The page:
Yes. There’s a long process involved here. And it will depend on what decisions are finally made in accordance with DEQ and EPA, and what we’d finally end up doing. Jim, do you have the schedule there of -- the longer time frame, I think, is what DEQ has currently proposed. If we were able to make progress on our proposal, it could be done in the shorter time frame of investments.
Yes. The complexity is which plan we end up with. The DEQ proposal is a three-phased project where we first put in low-NOx burners by -- I think it’s 2011. And then we put the mercury controls, the scrubbers, and the bag outs in 2014. And then the selected catalytic reduction system would go in by the end of 2017. So it goes in chunks. That’s what the DEQ has proposed. But we’ll have to wait to see what the final proposal is and what is adopted. So you can see it’s depending on -- our proposal, as Peggy mentioned, is much more accelerated. The DEQ proposal is a little bit more paced out in terms of timing. And the SER is a pretty expensive item, which will probably be in the 16, 17 time frame.
Thank you. That’s helpful. Jim, do you have any thoughts as to any cash contributions you guys may need to make for your pension for ‘09?
We, like other pension plans, have taken losses because of the downturn in the equity. There’s the pension protection act, which governs when you need to put capital into the plan. A lot of it will depend on the how planned asset perform over the last couple of months. And there are some discussions underway around maybe relaxing the terms of the pension protection act. We’re looking at it pretty closely. But we’re not ready to disclose yet what the number is because the markets are so volatile and what’s going on. But, currently that’s where we are. By the end of the fourth quarter, we’ll know exactly where we are and whether we’re going to have to fund it, whether the pension protection act is going to get any waiver in their provisions in terms of where we have to get our funding levels. But as you recall, at the end of last year, we were well funded. But we have, like all other pension plans, have taken losses on the equity side. We’re about 70% equity, 30% fixed income.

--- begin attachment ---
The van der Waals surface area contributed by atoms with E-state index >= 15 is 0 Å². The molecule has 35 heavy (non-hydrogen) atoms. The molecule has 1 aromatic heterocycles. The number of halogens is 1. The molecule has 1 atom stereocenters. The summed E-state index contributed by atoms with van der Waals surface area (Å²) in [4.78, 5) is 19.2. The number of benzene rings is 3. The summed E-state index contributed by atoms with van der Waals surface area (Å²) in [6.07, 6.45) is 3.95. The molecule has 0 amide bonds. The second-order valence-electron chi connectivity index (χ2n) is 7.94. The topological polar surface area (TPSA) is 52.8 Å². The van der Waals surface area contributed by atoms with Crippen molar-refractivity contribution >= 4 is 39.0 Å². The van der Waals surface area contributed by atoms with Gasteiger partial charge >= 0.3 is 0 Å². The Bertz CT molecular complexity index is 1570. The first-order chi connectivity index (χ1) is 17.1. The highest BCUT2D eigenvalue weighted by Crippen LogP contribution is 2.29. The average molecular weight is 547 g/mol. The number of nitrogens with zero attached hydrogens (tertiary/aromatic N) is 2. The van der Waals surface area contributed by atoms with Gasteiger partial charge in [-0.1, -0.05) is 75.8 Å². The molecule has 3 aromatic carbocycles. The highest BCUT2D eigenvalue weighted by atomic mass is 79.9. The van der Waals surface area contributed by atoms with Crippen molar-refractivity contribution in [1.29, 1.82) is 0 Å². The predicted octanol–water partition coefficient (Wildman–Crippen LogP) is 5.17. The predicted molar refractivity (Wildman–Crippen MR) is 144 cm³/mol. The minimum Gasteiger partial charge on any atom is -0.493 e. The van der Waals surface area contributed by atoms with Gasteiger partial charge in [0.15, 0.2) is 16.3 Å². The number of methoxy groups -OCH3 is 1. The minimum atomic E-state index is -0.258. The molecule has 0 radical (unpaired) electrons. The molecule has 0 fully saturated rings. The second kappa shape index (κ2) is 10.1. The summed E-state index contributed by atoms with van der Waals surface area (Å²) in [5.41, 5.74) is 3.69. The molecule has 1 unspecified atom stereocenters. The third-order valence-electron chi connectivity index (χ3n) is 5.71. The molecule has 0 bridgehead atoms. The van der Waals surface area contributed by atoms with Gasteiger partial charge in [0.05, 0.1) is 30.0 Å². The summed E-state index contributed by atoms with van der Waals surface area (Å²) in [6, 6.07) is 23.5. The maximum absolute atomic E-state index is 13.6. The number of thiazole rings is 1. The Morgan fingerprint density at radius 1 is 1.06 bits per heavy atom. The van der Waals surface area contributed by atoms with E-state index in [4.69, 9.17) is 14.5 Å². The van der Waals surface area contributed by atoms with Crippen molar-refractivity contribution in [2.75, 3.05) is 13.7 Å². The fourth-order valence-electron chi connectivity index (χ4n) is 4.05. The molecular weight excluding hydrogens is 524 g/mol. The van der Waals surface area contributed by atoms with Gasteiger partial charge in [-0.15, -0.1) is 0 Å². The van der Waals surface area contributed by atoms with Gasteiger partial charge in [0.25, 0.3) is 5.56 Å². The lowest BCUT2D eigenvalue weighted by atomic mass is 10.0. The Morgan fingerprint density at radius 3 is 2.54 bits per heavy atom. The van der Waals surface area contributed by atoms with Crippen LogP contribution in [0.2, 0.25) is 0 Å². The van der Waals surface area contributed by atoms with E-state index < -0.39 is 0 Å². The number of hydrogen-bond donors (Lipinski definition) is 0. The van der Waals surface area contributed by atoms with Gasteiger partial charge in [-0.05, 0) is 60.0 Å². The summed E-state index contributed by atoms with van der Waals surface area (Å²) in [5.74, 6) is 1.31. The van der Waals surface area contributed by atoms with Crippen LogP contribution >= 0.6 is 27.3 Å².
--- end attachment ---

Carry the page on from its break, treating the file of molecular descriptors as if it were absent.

Got you. Jim, one last question for you on the ’09 earnings range, would you be able to give a little more sensitivity in terms of what did you guys assume in terms of the timing of the equity? I know you guys gave a range of between late ’08 to ’09. In your guidance of $1.80 to $1.90, did you assume an ’08 issuance or an ’09 issuance?
We assumed we issued the equity when we think we needed it in the forecast. Now, when we actually issue is really dependent on the market conditions and when we’re comfortable with the price of our stocks. So I think the important thing is taking advantage of the market when we think our stock price is appropriate. And we’re not going to give you a date at this point. In terms of projections, it’s material to the overall results.
Okay, fair enough. Thank you.
Thank you, and there are no questions in queue at this time.
We’re closed up. We appreciate your interest in Portland General Electric and invite you to join us in a few months when we report on year end 2008. If you’ve got any additional questions, please contact Bill Valach who will be available after this call. Thanks again for joining us today.
This concludes today’s conference call. You may now disconnect.